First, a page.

Does caffeine help in very little sleep?
For example, does it make sense to resort to caffeine after a night’s sleep to counteract the negative effects of sleep deprivation and thus avoid mistakes at work?
A recent study by researchers at Michigan State University investigated whether caffeine has the potential to reduce procedural error rates due to sleep deprivation in the workplace. The study was published in the English-language magazine “Journal of Experimental Psychology: Learning, Memory, and Cognition“Published.
Caffeine only helps up to a point
Researchers led by Kimberly Fenn, a psychology professor at the Sleep and Learning Lab at Michigan State University, looked at how well caffeine helps balance the negative effects of sleep deprivation on cognition. In fact, caffeine intake only helps up to a point.
For the study, more than 275 people were asked to complete a simple meditation task as well as a more challenging task that required completing the steps in a specific order without skipping or repeating the steps, Team report
“We found that sleep deprivation performed poorly in both types of tasks, and that caffeine intake helped people successfully complete easy tasks,” the study’s author, Professor Fenn, explains. However, for most participants there was little effect on the performance of the more demanding task.
Caffeine does not prevent procedural errors
Expert says, “Caffeine can improve the ability to stay awake and focus on a task, but it doesn’t do much to prevent the kind of procedural errors that can cause things like medical errors and car accidents. . “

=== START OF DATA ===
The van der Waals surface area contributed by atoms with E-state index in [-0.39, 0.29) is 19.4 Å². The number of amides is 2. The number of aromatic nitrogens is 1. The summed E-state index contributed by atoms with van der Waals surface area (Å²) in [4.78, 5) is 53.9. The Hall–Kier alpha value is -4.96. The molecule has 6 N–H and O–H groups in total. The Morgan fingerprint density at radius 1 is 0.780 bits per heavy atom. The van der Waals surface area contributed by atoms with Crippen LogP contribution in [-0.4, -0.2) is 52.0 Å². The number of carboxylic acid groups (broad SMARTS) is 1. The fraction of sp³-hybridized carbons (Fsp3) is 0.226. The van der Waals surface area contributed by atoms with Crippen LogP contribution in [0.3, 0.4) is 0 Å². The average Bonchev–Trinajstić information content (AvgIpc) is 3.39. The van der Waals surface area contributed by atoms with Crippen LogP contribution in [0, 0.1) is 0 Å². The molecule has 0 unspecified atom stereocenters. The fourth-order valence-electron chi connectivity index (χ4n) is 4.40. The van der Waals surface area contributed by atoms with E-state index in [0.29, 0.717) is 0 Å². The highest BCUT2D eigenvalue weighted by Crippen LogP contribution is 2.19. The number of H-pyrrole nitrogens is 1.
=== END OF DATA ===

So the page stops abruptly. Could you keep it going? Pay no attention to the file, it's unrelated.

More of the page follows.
Caffeine reduces drowsiness and improves mood
“Caffeine increases energy, reduces drowsiness, and can also improve mood, but it is by no means an alternative to a full night’s sleep. Even if people find that caffeine sleep Can help fight their lack of performance, so their performance on high-level tasks will still be affected. This is one reason why sleep deprivation can be so dangerous, ”Professor Fenn explains in a Press release Der Michigan State University.
“If we found that caffeine significantly reduced procedural errors in sleep-deprived conditions, it would have far-reaching effects for those who perform high-effort procedures on inadequate sleep, such as surgeons, pilots, and police officers. Instead “Our results underscore the importance of prioritizing sleep,” says the expert. (As)
Author and source information
This text complies with the expert medical literature, medical guidelines and requirements of current studies and has been investigated by medical professionals.
This article is for general guidance only and is not to be used for self-diagnosis or self-treatment. He cannot replace visiting a doctor.
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